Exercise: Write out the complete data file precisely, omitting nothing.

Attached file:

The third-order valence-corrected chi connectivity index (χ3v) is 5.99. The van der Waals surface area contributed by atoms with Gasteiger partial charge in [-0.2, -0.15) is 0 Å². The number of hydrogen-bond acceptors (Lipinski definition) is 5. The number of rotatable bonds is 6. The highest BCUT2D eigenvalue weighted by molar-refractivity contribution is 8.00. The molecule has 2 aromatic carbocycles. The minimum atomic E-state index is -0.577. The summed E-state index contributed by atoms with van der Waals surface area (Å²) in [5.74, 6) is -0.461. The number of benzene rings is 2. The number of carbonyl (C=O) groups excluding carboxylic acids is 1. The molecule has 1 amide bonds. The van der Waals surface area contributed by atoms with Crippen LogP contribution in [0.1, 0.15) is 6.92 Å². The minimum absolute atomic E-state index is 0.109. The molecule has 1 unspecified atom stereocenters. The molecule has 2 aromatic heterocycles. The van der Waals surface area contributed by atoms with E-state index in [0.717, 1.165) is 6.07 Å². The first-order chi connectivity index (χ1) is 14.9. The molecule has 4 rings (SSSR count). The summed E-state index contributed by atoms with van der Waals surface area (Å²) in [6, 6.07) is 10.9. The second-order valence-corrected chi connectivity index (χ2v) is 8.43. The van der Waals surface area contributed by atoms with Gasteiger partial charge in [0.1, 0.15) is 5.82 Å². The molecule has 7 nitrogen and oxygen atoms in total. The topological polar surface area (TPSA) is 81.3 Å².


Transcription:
The third-order valence-corrected chi connectivity index (χ3v) is 5.99. The van der Waals surface area contributed by atoms with Gasteiger partial charge in [-0.2, -0.15) is 0 Å². The number of hydrogen-bond acceptors (Lipinski definition) is 5. The number of rotatable bonds is 6. The highest BCUT2D eigenvalue weighted by molar-refractivity contribution is 8.00. The molecule has 2 aromatic carbocycles. The minimum atomic E-state index is -0.577. The summed E-state index contributed by atoms with van der Waals surface area (Å²) in [5.74, 6) is -0.461. The number of benzene rings is 2. The number of carbonyl (C=O) groups excluding carboxylic acids is 1. The molecule has 1 amide bonds. The van der Waals surface area contributed by atoms with Crippen LogP contribution in [0.1, 0.15) is 6.92 Å². The minimum absolute atomic E-state index is 0.109. The molecule has 1 unspecified atom stereocenters. The molecule has 2 aromatic heterocycles. The van der Waals surface area contributed by atoms with E-state index in [0.717, 1.165) is 6.07 Å². The first-order chi connectivity index (χ1) is 14.9. The molecule has 4 rings (SSSR count). The summed E-state index contributed by atoms with van der Waals surface area (Å²) in [6, 6.07) is 10.9. The second-order valence-corrected chi connectivity index (χ2v) is 8.43. The van der Waals surface area contributed by atoms with Gasteiger partial charge in [0.1, 0.15) is 5.82 Å². The molecule has 7 nitrogen and oxygen atoms in total. The topological polar surface area (TPSA) is 81.3 Å².